The Pearl Farms of The Gambiers: Robert Wan's Legacy
Wonderful islands of the Gambiers, with a temperate climate that has a distinct cold season, fertile land where everything grows, lagoons, islands, atolls, and so few inhabitants... The Catholic mission has left its mark; here and there, a church, a convent porch, a chapel scattered among the lush vegetation.
The altar of the Mangareva church is known for its rich decoration made of mother-of-pearl and its pearl inlays. It is here that Robert Wan set up his pearl farm, probably the largest and best organized farm in Polynesia. A regular plane connects these remote islands to Tahiti once a month. But Robert Wan has his private plane that serves his farms once a week. In fact, between Papeete and the Gambiers, there is also the atoll of Anuraro, and recently he took control of J.C Brouillet's island at Marutea.
The residential buildings house Japanese grafters (three to five depending on the time of year), the Wans (François or Robert, together or separately, at least one of them is always there) and some managers, usually from mainland France. They gather at the same table every evening, served by a woman from Mangareva. It's a world as austere as a convent, dedicated to work. Video and magazines are the only distractions. Staff come from Rikitea every morning in a truck that picks them up: about forty Polynesians, men and women who will handle the sorting and brushing tasks. The men will dive to put grafted mother-of-pearls back in water or bring back for checking those grafted a few months ago. Everyone boards a very wide raft-like boat each morning to reach the pearl farm built on stilts in the middle of the lagoon. Along the way, one can spot collectors of young oysters scattered here and there, forming real float banks. The farm itself has long wooden jetties that provide easy access to the tagged grafted mother-of-pearls, sorted by grafting dates.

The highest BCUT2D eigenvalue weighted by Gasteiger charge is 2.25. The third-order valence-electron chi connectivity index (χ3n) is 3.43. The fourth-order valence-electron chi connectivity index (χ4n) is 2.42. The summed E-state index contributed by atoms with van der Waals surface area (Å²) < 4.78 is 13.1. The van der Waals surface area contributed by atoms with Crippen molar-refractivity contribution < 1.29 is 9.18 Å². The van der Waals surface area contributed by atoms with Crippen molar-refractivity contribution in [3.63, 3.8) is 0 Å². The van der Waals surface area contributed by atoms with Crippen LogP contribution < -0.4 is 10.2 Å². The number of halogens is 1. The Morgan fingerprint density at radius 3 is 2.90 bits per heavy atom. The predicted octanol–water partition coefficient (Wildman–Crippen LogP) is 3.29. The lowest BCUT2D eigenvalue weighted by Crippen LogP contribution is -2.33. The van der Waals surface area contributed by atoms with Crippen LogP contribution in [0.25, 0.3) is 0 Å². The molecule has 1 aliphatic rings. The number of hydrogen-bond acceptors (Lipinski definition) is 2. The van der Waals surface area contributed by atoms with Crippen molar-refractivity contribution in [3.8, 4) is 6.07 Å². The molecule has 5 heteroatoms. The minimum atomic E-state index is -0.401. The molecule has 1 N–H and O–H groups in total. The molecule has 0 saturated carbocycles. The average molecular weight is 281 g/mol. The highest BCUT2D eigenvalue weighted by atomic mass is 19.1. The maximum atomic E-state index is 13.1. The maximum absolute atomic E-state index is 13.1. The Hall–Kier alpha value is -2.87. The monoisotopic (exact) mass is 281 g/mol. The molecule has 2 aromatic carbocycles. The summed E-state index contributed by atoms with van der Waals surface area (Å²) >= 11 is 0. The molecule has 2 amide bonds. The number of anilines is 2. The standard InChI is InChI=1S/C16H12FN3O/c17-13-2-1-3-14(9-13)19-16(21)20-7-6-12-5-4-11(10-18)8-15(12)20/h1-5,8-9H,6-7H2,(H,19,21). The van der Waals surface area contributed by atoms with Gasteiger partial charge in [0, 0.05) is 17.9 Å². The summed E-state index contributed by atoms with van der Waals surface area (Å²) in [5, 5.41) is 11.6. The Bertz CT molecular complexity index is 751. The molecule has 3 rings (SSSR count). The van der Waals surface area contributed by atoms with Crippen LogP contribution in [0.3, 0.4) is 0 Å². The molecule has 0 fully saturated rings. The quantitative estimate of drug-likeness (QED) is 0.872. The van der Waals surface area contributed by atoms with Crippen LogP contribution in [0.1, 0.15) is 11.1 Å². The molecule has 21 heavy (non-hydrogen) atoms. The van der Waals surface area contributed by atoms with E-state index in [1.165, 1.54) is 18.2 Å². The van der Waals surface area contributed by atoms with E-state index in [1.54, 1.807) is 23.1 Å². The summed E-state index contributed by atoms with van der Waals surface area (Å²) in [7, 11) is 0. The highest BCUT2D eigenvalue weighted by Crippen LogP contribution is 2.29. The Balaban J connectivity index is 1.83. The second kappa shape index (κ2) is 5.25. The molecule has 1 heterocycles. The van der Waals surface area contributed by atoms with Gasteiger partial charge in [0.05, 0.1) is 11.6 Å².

The activity is relentless, the monitoring work never-ending. The recently grafted mother-of-pearls risk rejecting the graft after a few weeks. They must be sorted, put back in water, and regularly cleaned and brushed. The young oysters being raised also require a lot of care. They are sorted, sized, and put back in water. The laboratory consists of large tanks filled with seawater where the mother-of-pearls are stored before grafting. On small individual tables, the grafters operate all day with precise and delicate gestures. The oyster is opened, the graft is placed, then closed. The assistant cuts pieces of the mantle and brings them to each grafter. The grafted mother-of-pearls are individually slid into mesh bags that allow for easy detection of rejections.
Lunch is on-site at noon. The cuisine, mainly based on fish and rice (fish brought from Marutéa or Anuraro), has a more or less Japanese touch intended to please the grafters. Because they are pampered, these grafters who tirelessly repeat the same gestures. On them, their technique, their skill, depends on each harvest.
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